Juneau teachers on Friday afternoon ratified a proposed two-year contract that gives them raises and more money for health insurance.
The Juneau School Board is scheduled to vote on the contract Tuesday. It would become effective this school year.
Teachers had threatened to strike if they didn't get a tentative contract before the new school year started.
Representatives of the teachers union would not say what the winning margin was, but Juneau Education Association President Tracy Rivera said not all teachers were happy with the agreement.
The 340-member union represents teachers, counselors, psychologists and other specialists.
"A lot of teachers aren't happy with it," he said after the vote in the Juneau-Douglas High School commons.
"We were hoping for more, obviously, but it's a fair contract that we came up with with the district," he said.
In the first year, the contract increases rates on the salary schedule by 1 percent, and it allows eligible teachers to move up the schedule for added years of experience or college credits. Moving up a step adds 3 percent to their pay.
About a third of teachers are at the highest pay level and don't move up the schedule. The contract adds an additional 1 percent to their pay rate. That change to the pay schedule was "huge," Rivera said.
The contract also increases the Juneau School District's contribution to health insurance premiums by $50 per person a month.
In the contract's second year, eligible teachers will move up the salary schedule at the beginning of the school year. But halfway through the year, teachers will move onto a new salary schedule with pay rates 3 percent higher than before.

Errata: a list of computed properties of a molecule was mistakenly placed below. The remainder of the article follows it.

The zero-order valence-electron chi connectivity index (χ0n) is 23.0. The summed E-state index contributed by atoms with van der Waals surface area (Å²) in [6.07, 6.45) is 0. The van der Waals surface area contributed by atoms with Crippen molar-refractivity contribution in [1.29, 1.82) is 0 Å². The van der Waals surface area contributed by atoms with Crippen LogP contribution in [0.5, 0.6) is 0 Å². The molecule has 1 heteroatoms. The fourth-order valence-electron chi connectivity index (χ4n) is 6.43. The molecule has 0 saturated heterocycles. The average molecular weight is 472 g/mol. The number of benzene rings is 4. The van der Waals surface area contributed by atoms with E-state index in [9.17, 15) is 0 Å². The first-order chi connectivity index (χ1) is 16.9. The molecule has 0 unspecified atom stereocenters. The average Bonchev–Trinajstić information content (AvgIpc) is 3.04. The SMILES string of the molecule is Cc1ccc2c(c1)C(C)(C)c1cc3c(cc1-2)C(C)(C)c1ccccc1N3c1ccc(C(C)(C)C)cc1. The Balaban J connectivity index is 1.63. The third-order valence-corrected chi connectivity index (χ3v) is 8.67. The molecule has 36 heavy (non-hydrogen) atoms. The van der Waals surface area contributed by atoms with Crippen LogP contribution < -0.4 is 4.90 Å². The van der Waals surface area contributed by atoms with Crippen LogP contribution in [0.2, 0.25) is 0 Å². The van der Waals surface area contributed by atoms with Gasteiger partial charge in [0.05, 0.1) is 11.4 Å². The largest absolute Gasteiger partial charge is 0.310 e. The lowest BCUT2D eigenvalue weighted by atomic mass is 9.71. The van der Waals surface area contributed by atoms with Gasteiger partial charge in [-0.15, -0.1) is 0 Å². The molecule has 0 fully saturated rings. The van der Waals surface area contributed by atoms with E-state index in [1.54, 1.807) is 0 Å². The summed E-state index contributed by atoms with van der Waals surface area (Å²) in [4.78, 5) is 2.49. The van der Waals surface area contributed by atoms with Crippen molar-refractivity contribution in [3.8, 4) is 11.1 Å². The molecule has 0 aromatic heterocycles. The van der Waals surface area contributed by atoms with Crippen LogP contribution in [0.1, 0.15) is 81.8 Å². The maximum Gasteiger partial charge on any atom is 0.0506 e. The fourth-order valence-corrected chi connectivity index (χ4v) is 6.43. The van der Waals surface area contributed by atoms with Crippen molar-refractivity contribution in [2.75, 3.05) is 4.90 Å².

The one exception is teachers at the highest rate, who will average a 1.25 percent increase for the year.
The second year of the contract also increases the district's contribution to health insurance premiums by a further $50, to a total of $735 per person a month. Teachers now pay about $158 a month toward their premium.
Under the contract, teachers' pay will range from $34,606 to $67,313 this school year. In the first half of next year, pay will be $34,606 to $67,650. In the second half, it will vary from $35,644 to $68,664.
Teacher Debbie Hull said that still leaves Juneau teachers underpaid compared to those in other urban districts such as Anchorage, Fairbanks, the Kenai Peninsula, Sitka, Unalaska, the Mat-Su borough and Skagway.
Hull said it's hard for Juneau to compete for new teachers. Her student teachers can have $40,000 in college loans to pay off and other personal debt, she said.
The negotiations reached impasse in the spring because the district, facing a budget deficit of about $2 million and layoffs, wanted to freeze pay. A mediation also failed to produce a contract.
After the state Legislature increased spending on schools for next school year, which also triggered a higher city appropriation, the district was able to sign two-year contracts with raises for administrators and support staff.
The district and teachers undertook a nonbinding arbitration, but teachers reopened negotiations before the arbitrator issued the report. The cost of the new terms in the teachers' contract is $1.9 million over two years, said Patti Carlson, the district's human resources director.
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